High technology is amazing. It has opened our world in unbelievable ways. Like many advancements in our society, technology has positive and negative aspects.
A couple of months ago, I noticed a couple eating in an upscale restaurant. It was obvious that they were texting each other over dinner.
At the time, I thought it was amusing and funny, but later I thought could we be getting too high-tech and not even realize it?
Think about the following situations and see if you relate to any of them. You might be too high-tech if you:
Share your deepest thoughts with your 1,500 followers on Twitter before asking your child or spouse about their day.
Play "Words With Friends" instead of walking with your friend.
Burn your pine nut quinoa pilaf while browsing allrecipes.com.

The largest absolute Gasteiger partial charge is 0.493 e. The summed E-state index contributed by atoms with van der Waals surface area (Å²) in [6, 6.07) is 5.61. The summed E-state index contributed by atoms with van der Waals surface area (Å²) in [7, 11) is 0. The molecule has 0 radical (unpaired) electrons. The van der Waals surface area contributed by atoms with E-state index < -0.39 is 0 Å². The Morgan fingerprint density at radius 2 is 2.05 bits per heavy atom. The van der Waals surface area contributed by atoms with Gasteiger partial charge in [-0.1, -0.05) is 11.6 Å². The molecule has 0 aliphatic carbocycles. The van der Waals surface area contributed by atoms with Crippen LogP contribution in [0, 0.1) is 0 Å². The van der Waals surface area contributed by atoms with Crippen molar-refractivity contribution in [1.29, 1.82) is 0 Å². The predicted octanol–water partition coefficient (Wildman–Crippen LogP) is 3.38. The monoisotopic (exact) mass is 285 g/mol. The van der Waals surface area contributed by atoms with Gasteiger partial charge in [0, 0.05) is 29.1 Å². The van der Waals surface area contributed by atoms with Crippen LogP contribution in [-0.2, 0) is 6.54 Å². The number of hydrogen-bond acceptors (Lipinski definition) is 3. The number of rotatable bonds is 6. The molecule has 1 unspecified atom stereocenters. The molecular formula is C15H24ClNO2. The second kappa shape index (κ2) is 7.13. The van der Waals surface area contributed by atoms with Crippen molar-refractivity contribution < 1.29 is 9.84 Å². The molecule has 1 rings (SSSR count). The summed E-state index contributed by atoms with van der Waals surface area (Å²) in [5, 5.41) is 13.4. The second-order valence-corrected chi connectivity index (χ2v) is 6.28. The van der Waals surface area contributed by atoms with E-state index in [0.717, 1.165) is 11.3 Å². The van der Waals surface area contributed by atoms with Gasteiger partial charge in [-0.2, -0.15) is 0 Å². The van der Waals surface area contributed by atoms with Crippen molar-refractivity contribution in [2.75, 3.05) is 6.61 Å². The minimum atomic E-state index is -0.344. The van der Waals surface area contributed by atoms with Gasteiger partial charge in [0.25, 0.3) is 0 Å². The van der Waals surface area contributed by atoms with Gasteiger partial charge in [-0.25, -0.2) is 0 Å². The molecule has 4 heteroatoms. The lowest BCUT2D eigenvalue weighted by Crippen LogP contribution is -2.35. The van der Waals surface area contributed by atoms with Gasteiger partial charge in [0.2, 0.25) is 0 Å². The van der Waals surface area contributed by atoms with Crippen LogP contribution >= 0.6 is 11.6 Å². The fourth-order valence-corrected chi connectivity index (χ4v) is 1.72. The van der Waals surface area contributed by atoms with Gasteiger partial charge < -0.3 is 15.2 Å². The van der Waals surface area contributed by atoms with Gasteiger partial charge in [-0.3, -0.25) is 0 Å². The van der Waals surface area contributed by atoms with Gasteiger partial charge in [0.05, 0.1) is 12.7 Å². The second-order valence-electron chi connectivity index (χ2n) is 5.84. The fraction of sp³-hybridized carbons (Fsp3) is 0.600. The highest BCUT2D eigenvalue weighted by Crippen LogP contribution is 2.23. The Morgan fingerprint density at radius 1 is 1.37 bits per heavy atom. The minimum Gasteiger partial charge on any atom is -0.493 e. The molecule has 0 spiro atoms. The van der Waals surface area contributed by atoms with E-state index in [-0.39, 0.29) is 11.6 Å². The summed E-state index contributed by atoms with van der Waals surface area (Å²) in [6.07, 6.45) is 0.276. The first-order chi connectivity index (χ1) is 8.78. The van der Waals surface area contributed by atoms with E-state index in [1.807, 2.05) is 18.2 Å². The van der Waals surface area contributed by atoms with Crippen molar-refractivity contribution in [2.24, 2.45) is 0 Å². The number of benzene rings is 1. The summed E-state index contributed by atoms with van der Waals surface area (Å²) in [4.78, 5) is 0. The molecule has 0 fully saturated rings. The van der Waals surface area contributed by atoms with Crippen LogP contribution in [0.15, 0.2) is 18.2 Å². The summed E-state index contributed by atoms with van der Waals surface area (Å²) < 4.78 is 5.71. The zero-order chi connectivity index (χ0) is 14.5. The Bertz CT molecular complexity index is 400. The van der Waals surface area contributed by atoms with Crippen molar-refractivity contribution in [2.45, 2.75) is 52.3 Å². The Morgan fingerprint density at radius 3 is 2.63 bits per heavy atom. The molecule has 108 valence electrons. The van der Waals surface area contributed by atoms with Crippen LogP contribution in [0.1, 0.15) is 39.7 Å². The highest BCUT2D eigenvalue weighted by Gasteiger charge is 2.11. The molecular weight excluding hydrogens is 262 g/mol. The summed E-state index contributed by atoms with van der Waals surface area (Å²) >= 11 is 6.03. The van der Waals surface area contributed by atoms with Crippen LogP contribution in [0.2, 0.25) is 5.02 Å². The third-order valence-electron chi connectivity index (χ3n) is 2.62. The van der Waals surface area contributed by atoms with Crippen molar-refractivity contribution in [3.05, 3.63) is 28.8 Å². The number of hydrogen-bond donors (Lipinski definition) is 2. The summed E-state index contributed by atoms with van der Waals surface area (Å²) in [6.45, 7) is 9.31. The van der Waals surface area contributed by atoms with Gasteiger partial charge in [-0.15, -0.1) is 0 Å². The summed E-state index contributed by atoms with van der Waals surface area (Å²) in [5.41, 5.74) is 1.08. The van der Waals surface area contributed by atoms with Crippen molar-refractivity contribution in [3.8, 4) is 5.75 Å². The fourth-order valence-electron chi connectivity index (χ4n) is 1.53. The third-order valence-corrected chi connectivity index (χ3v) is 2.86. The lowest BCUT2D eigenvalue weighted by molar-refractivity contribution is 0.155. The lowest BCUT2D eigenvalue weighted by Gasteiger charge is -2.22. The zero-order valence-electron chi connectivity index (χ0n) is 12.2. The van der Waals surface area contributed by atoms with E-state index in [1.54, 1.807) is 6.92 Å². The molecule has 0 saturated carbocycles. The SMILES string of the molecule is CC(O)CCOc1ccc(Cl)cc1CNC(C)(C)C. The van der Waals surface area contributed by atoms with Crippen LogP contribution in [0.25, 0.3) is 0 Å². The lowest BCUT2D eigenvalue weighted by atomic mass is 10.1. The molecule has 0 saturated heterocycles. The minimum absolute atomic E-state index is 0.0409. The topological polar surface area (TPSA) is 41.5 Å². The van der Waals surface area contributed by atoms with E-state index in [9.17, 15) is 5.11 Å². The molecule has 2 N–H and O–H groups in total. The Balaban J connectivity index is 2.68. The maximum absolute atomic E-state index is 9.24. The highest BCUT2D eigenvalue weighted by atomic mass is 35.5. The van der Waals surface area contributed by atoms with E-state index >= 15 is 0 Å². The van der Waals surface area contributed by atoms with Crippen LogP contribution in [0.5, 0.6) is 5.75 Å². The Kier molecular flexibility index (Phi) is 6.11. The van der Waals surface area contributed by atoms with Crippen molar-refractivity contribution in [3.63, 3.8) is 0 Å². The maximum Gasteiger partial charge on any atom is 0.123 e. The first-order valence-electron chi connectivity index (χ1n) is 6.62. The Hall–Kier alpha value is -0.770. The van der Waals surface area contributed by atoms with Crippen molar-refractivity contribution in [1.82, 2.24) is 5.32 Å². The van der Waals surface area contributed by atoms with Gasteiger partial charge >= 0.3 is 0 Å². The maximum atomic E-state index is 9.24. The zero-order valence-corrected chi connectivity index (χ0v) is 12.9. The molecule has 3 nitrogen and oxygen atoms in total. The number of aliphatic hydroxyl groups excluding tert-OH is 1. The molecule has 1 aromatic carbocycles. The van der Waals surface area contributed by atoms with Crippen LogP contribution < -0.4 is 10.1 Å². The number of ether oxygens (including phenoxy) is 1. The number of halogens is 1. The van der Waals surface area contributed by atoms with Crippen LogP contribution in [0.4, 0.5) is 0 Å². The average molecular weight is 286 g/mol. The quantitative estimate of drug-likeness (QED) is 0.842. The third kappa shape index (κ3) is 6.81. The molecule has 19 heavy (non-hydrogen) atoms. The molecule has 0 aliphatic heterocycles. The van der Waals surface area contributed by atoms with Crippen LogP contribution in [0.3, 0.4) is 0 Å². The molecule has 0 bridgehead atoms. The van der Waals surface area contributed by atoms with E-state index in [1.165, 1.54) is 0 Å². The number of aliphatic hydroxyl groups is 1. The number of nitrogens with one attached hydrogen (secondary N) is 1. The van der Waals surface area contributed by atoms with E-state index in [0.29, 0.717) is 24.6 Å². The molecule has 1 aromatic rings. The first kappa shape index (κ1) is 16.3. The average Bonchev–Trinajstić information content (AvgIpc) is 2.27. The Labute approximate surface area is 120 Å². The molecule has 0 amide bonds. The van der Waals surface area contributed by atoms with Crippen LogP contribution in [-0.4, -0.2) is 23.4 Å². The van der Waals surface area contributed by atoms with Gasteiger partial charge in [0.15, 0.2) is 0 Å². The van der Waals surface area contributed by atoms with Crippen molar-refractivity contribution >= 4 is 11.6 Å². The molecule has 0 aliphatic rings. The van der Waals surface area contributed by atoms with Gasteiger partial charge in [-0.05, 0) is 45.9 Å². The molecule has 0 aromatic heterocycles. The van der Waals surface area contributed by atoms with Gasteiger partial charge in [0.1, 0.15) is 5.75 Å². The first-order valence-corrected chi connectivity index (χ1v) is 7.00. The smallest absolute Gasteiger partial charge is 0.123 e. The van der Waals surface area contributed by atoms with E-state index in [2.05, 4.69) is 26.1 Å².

Can't remember the last time you hand-wrote a thank-you note or birthday card. Letter writing is becoming a lost art.
Ignore the flashing "Hand Held Phone Ticket $159" freeway signs.
Don't even try to spell a word correctly, knowing you have spell check to correct your mistakes.
Find yourself putting on a few extra pounds because you're sitting for hours in one position in front of the computer.
It is my guess that by now you are thinking, "Wow, that sounds like me!" Don't despair; step back and analyze how you are using your tech time.
If you need to make some changes consider these ideas:
1. Log your free time for one typical day to see how much of it is tech time.
2. Set time limits if needed. Include total hours spent and types of technology used.
3. After sitting for 30 to 60 minutes at your computer, get up and move for at least five minutes.
4. Look at your personal relationships. Make sure family and friends are a high priority. Technology is amazing, but not as amazing as a hug, a smile or a meaningful conversation with a live person.
5. One last thought ... Please turn off your phone and put it away during dinner!
Hadley is a registered dietitian at Sutter Gould Medical Foundation.